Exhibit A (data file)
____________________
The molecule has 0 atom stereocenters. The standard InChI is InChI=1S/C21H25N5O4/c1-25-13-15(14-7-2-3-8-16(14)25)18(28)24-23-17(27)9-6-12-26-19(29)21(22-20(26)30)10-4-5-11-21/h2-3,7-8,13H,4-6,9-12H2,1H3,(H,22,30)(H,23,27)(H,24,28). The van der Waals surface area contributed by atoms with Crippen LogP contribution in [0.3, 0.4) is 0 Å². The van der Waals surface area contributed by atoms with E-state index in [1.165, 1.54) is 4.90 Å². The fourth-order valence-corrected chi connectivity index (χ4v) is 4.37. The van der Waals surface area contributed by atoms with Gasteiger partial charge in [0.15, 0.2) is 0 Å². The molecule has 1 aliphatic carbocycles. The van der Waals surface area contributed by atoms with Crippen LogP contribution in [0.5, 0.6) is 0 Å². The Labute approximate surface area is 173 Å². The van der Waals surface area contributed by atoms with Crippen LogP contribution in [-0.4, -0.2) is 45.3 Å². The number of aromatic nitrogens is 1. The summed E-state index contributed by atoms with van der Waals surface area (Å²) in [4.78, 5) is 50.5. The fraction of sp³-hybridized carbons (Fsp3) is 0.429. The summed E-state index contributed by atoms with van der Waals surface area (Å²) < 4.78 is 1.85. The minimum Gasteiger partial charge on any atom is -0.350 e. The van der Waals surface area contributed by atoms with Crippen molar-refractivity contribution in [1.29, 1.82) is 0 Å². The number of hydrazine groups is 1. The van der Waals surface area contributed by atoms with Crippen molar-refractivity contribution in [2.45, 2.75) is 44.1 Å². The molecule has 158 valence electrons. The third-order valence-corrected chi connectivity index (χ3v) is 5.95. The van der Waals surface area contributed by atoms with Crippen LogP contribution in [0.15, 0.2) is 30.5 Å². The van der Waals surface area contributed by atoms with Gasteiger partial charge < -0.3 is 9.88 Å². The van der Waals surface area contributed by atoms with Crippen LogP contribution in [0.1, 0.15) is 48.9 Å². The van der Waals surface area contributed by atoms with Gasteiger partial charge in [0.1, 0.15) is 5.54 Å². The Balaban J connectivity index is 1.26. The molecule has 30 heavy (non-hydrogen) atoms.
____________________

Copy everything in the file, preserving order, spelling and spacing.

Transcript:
The molecule has 0 atom stereocenters. The standard InChI is InChI=1S/C21H25N5O4/c1-25-13-15(14-7-2-3-8-16(14)25)18(28)24-23-17(27)9-6-12-26-19(29)21(22-20(26)30)10-4-5-11-21/h2-3,7-8,13H,4-6,9-12H2,1H3,(H,22,30)(H,23,27)(H,24,28). The van der Waals surface area contributed by atoms with Crippen LogP contribution in [0.3, 0.4) is 0 Å². The van der Waals surface area contributed by atoms with E-state index in [1.165, 1.54) is 4.90 Å². The fourth-order valence-corrected chi connectivity index (χ4v) is 4.37. The van der Waals surface area contributed by atoms with Gasteiger partial charge in [0.15, 0.2) is 0 Å². The molecule has 1 aliphatic carbocycles. The van der Waals surface area contributed by atoms with Crippen LogP contribution in [0.5, 0.6) is 0 Å². The Labute approximate surface area is 173 Å². The van der Waals surface area contributed by atoms with Crippen LogP contribution in [-0.4, -0.2) is 45.3 Å². The number of aromatic nitrogens is 1. The summed E-state index contributed by atoms with van der Waals surface area (Å²) in [4.78, 5) is 50.5. The fraction of sp³-hybridized carbons (Fsp3) is 0.429. The summed E-state index contributed by atoms with van der Waals surface area (Å²) < 4.78 is 1.85. The minimum Gasteiger partial charge on any atom is -0.350 e. The van der Waals surface area contributed by atoms with Crippen molar-refractivity contribution in [1.29, 1.82) is 0 Å². The number of hydrazine groups is 1. The van der Waals surface area contributed by atoms with Crippen molar-refractivity contribution in [2.45, 2.75) is 44.1 Å². The molecule has 158 valence electrons. The third-order valence-corrected chi connectivity index (χ3v) is 5.95. The van der Waals surface area contributed by atoms with Crippen LogP contribution in [0.15, 0.2) is 30.5 Å². The van der Waals surface area contributed by atoms with Gasteiger partial charge < -0.3 is 9.88 Å². The van der Waals surface area contributed by atoms with Crippen LogP contribution in [0.1, 0.15) is 48.9 Å². The van der Waals surface area contributed by atoms with Gasteiger partial charge in [0.1, 0.15) is 5.54 Å². The Balaban J connectivity index is 1.26. The molecule has 30 heavy (non-hydrogen) atoms.